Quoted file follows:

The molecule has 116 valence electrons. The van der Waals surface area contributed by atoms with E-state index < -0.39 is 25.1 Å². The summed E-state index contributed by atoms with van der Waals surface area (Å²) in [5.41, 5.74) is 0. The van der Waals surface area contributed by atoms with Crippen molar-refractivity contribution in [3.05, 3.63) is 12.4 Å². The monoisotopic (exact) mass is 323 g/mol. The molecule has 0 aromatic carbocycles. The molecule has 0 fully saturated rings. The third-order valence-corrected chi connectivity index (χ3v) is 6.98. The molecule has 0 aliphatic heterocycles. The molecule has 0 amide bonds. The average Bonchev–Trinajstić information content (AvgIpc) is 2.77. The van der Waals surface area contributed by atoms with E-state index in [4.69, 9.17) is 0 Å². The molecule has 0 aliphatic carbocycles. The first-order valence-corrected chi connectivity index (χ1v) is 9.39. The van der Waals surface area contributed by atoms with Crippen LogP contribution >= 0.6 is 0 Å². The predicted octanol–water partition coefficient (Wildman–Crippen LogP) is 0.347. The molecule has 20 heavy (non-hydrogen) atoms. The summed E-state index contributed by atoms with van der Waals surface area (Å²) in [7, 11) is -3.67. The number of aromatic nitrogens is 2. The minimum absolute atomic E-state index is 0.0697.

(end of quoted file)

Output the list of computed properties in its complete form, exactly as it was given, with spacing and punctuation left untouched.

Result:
The molecule has 116 valence electrons. The van der Waals surface area contributed by atoms with E-state index < -0.39 is 25.1 Å². The summed E-state index contributed by atoms with van der Waals surface area (Å²) in [5.41, 5.74) is 0. The van der Waals surface area contributed by atoms with Crippen molar-refractivity contribution in [3.05, 3.63) is 12.4 Å². The monoisotopic (exact) mass is 323 g/mol. The molecule has 0 aromatic carbocycles. The molecule has 0 fully saturated rings. The third-order valence-corrected chi connectivity index (χ3v) is 6.98. The molecule has 0 aliphatic heterocycles. The molecule has 0 amide bonds. The average Bonchev–Trinajstić information content (AvgIpc) is 2.77. The van der Waals surface area contributed by atoms with E-state index in [4.69, 9.17) is 0 Å². The molecule has 0 aliphatic carbocycles. The first-order valence-corrected chi connectivity index (χ1v) is 9.39. The van der Waals surface area contributed by atoms with Crippen LogP contribution >= 0.6 is 0 Å². The predicted octanol–water partition coefficient (Wildman–Crippen LogP) is 0.347. The molecule has 20 heavy (non-hydrogen) atoms. The summed E-state index contributed by atoms with van der Waals surface area (Å²) in [7, 11) is -3.67. The number of aromatic nitrogens is 2. The minimum absolute atomic E-state index is 0.0697.